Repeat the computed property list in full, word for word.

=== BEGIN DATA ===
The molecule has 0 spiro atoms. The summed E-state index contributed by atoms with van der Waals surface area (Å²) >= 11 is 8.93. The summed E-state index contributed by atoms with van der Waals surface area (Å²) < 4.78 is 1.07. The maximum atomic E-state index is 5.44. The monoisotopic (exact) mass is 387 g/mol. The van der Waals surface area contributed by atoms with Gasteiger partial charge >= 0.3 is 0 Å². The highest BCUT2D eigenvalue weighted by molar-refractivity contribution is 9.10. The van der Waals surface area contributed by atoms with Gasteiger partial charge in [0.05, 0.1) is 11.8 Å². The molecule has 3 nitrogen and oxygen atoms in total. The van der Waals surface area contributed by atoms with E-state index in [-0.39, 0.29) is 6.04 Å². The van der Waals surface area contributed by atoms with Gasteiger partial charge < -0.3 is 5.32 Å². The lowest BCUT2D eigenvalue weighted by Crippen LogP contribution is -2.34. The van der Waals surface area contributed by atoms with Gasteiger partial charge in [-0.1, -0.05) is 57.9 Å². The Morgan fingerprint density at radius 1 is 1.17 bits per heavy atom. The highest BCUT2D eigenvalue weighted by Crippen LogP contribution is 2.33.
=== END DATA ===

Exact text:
The molecule has 0 spiro atoms. The summed E-state index contributed by atoms with van der Waals surface area (Å²) >= 11 is 8.93. The summed E-state index contributed by atoms with van der Waals surface area (Å²) < 4.78 is 1.07. The maximum atomic E-state index is 5.44. The monoisotopic (exact) mass is 387 g/mol. The van der Waals surface area contributed by atoms with Gasteiger partial charge >= 0.3 is 0 Å². The highest BCUT2D eigenvalue weighted by molar-refractivity contribution is 9.10. The van der Waals surface area contributed by atoms with Gasteiger partial charge in [0.05, 0.1) is 11.8 Å². The molecule has 3 nitrogen and oxygen atoms in total. The van der Waals surface area contributed by atoms with E-state index in [-0.39, 0.29) is 6.04 Å². The van der Waals surface area contributed by atoms with Gasteiger partial charge < -0.3 is 5.32 Å². The lowest BCUT2D eigenvalue weighted by Crippen LogP contribution is -2.34. The van der Waals surface area contributed by atoms with Gasteiger partial charge in [-0.1, -0.05) is 57.9 Å². The Morgan fingerprint density at radius 1 is 1.17 bits per heavy atom. The highest BCUT2D eigenvalue weighted by Crippen LogP contribution is 2.33.